September 22, 2019

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Opinion

Fans will make Winnipeg a go-to town for NHL players

TREVOR HAGAN / WINNIPEG FREE PRESS FILESWinnipeg Jets' Paul Stastny (left), in Game 5 against the Minnesota Wild Friday, waived his no-trade clause to allow his trade from the St. Louis Blues at the trade deadline.</p>

TREVOR HAGAN / WINNIPEG FREE PRESS FILESWinnipeg Jets' Paul Stastny (left), in Game 5 against the Minnesota Wild Friday, waived his no-trade clause to allow his trade from the St. Louis Blues at the trade deadline.

Hey there, time traveller!
This article was published 23/4/2018 (517 days ago), so information in it may no longer be current.

When you witness the kind of atmosphere and passion for a series-clinching Round 1 victory that we saw last Friday night — as the Winnipeg Jets eliminated the Minnesota Wild in Game 5 — it’s hard not to revisit the absurdity that a number of NHL players would actually choose not to play in this city.

Then again, with the team’s fortunes turned around, this could be the last year we see and hear about this sort of limitation for the 204.

Whether it’s the NFL, CFL or NHL, professional sporting careers do not last. The “Not For Long” football league is infamous for its average career length of 3.5 seasons. (The NFL players association says it is 3.3 years, and the NFL argues it is six years for a drafted rookie who makes his Year 1 roster.) A former president of the CFLPA said the average CFL career is just 3.2 years. ESPN tells us the average career for a NHL player is only five seasons long.

The average player may not have enough time — or leverage — in any of the above leagues to choose where they want to play. Nevertheless, it is common knowledge that when it comes to players with clout, Winnipeg and the Jets franchise are frequently near the top of the no-trade lists cited by NHL athletes to their agents.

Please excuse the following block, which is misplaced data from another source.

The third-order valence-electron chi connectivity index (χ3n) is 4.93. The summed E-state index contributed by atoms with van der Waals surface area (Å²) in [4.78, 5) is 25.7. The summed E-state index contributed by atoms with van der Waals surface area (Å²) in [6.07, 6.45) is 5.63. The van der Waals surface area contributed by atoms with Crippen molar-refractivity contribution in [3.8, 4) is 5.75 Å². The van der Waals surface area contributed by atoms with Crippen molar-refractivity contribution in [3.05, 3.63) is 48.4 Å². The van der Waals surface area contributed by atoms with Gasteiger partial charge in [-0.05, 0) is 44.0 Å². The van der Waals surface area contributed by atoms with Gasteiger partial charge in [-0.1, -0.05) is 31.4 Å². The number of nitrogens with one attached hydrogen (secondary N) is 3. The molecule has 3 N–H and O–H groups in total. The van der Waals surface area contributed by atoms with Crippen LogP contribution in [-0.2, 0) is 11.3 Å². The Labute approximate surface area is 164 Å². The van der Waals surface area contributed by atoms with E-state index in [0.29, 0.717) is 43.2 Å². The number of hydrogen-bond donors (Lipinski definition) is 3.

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Hey there, time traveller!
This article was published 23/4/2018 (517 days ago), so information in it may no longer be current.

When you witness the kind of atmosphere and passion for a series-clinching Round 1 victory that we saw last Friday night — as the Winnipeg Jets eliminated the Minnesota Wild in Game 5 — it’s hard not to revisit the absurdity that a number of NHL players would actually choose not to play in this city.

Then again, with the team’s fortunes turned around, this could be the last year we see and hear about this sort of limitation for the 204.

Whether it’s the NFL, CFL or NHL, professional sporting careers do not last. The "Not For Long" football league is infamous for its average career length of 3.5 seasons. (The NFL players association says it is 3.3 years, and the NFL argues it is six years for a drafted rookie who makes his Year 1 roster.) A former president of the CFLPA said the average CFL career is just 3.2 years. ESPN tells us the average career for a NHL player is only five seasons long.